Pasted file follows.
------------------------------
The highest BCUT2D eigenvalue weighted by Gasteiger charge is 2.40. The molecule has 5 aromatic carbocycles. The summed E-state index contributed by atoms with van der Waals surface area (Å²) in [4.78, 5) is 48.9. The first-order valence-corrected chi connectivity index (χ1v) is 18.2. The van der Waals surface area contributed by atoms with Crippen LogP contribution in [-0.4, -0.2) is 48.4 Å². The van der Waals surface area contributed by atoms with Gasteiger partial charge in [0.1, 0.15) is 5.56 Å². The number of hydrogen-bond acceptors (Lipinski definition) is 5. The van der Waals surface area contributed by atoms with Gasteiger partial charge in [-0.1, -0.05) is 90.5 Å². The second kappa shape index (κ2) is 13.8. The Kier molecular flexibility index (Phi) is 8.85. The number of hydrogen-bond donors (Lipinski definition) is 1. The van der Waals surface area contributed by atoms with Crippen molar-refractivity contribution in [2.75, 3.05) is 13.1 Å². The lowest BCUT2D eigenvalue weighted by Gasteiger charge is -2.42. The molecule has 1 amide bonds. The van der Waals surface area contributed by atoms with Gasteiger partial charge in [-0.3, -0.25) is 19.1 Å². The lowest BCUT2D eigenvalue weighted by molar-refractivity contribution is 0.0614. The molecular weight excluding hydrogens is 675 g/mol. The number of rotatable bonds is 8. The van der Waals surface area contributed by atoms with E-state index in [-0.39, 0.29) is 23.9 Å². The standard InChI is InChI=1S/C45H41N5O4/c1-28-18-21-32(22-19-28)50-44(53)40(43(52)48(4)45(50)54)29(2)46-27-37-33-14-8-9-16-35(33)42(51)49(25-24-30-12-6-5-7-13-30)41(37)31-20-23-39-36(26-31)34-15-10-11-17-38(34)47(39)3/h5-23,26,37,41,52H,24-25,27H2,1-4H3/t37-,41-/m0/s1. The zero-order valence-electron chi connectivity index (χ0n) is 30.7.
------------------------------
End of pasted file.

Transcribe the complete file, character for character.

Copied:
The highest BCUT2D eigenvalue weighted by Gasteiger charge is 2.40. The molecule has 5 aromatic carbocycles. The summed E-state index contributed by atoms with van der Waals surface area (Å²) in [4.78, 5) is 48.9. The first-order valence-corrected chi connectivity index (χ1v) is 18.2. The van der Waals surface area contributed by atoms with Crippen LogP contribution in [-0.4, -0.2) is 48.4 Å². The van der Waals surface area contributed by atoms with Gasteiger partial charge in [0.1, 0.15) is 5.56 Å². The number of hydrogen-bond acceptors (Lipinski definition) is 5. The van der Waals surface area contributed by atoms with Gasteiger partial charge in [-0.1, -0.05) is 90.5 Å². The second kappa shape index (κ2) is 13.8. The Kier molecular flexibility index (Phi) is 8.85. The number of hydrogen-bond donors (Lipinski definition) is 1. The van der Waals surface area contributed by atoms with Crippen molar-refractivity contribution in [2.75, 3.05) is 13.1 Å². The lowest BCUT2D eigenvalue weighted by Gasteiger charge is -2.42. The molecule has 1 amide bonds. The van der Waals surface area contributed by atoms with Gasteiger partial charge in [-0.3, -0.25) is 19.1 Å². The lowest BCUT2D eigenvalue weighted by molar-refractivity contribution is 0.0614. The molecular weight excluding hydrogens is 675 g/mol. The number of rotatable bonds is 8. The van der Waals surface area contributed by atoms with E-state index in [-0.39, 0.29) is 23.9 Å². The standard InChI is InChI=1S/C45H41N5O4/c1-28-18-21-32(22-19-28)50-44(53)40(43(52)48(4)45(50)54)29(2)46-27-37-33-14-8-9-16-35(33)42(51)49(25-24-30-12-6-5-7-13-30)41(37)31-20-23-39-36(26-31)34-15-10-11-17-38(34)47(39)3/h5-23,26,37,41,52H,24-25,27H2,1-4H3/t37-,41-/m0/s1. The zero-order valence-electron chi connectivity index (χ0n) is 30.7.